Report quantifies land use change impact of biofuels consumed in the EU

Published: 10/03/2016

Land Use Change effects differ significantly for various types of biofuels consumed in the EU. Today, the European Commission has published a report by Ecofys, IIASA and E4tech that quantifies the ILUC emissions from EU biofuel consumption. ILUC, or Indirect Land Use Change, is the net global expansion of agricultural land at the expense of natural land to accommodate for biofuel feedstock cultivation. The effect leads to increased greenhouse gas emissions.

Biofuels are an important option to reduce greenhouse gas emissions from the transport sector. However, the feedstock for most biofuels requires land, and an increase in biofuels could therefore lead to the expansion of agricultural land elsewhere, at the cost of carbon stocks in forests and peatlands. While the direct environmental performance of biofuels has to meet EU-wide sustainability requirements, this indirect impact is difficult to control and it cannot be observed or measured in reality, because it is entangled with a large number of other changes in agricultural markets at both global and local levels. The effect can only be estimated through the use of models. The European Commission is directed to assess the ILUC effect, which requires a firm understanding of the underlying mechanisms.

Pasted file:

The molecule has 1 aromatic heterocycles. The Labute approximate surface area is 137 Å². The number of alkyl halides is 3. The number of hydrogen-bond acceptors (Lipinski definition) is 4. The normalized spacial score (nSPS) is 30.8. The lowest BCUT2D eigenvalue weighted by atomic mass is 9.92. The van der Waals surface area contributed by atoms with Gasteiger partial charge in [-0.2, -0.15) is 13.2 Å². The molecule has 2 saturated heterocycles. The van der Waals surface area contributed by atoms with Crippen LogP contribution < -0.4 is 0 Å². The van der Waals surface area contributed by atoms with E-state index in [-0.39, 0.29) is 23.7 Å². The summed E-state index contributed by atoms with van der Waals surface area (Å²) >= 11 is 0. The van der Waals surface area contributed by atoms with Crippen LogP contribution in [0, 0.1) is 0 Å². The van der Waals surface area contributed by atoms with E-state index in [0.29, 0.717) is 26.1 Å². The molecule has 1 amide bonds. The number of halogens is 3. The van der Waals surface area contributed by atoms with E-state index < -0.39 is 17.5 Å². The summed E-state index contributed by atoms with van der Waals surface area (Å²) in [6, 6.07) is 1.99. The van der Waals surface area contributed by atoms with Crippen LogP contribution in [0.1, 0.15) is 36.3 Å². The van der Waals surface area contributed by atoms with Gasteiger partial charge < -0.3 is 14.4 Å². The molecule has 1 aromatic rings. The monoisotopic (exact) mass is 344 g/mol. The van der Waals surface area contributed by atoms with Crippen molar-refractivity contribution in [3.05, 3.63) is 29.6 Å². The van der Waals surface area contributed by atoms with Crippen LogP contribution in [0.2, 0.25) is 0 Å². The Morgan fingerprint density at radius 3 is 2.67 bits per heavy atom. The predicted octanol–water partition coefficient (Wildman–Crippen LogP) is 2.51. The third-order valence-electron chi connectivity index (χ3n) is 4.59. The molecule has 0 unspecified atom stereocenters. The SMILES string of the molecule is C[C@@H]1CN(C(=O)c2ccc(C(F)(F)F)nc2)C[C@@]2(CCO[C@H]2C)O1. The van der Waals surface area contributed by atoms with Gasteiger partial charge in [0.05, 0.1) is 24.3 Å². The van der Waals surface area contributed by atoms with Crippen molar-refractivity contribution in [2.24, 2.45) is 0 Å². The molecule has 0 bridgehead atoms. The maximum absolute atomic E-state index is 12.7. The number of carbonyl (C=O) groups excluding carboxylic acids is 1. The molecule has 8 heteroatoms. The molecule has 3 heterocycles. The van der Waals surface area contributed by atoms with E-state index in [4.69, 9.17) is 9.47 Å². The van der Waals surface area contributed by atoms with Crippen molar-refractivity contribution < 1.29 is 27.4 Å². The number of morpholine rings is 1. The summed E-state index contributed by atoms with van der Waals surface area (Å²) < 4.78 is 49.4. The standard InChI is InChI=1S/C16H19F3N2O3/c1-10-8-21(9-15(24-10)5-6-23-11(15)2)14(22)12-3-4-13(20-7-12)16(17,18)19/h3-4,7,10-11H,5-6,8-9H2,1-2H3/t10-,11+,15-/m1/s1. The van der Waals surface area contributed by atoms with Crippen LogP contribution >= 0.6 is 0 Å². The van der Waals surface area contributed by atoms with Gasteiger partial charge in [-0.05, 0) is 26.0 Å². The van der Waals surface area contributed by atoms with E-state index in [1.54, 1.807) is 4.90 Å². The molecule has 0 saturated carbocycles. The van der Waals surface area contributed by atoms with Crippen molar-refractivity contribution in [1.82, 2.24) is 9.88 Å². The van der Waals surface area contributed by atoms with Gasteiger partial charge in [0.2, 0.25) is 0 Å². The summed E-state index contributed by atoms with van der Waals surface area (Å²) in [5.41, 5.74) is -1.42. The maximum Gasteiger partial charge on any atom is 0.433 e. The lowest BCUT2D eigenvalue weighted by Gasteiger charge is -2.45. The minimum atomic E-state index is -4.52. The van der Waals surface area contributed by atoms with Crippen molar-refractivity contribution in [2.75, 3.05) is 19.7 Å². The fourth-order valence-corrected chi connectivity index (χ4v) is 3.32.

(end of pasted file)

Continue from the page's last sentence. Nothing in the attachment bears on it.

The study now published estimates Land Use Change impacts of both conventional and advanced biofuels consumed in the EU. The modelling approach and input parameters are based on the best available science and literature, and involved the participation of many stakeholders to improve the quality of the model and underlying data. However, as in any modelling study, a number relies on many assumptions and uncertainties remain. One assumption is that biofuels are always the last entrant to the market.

The results show that Land Use Change effects vary significantly depending on the type of biofuel. The EU consumption of biodiesel produced from vegetable oils has a very large Land Use Change emission impact, which is mainly due to the considerable emission effect of peatland drainage for palm oil plantations in South East Asia. Conventional ethanol consumption has moderate LUC emission effects, while some advanced biofuels can even lead to negative LUC emissions.

The study also shows that overall LUC emissions can be mitigated via several routes, most effectively ending deforestation and peatland drainage in Southeast Asia, which would almost nullify the LUC emission impact.

The study can be accessed here: The copyright lies with the European Commission.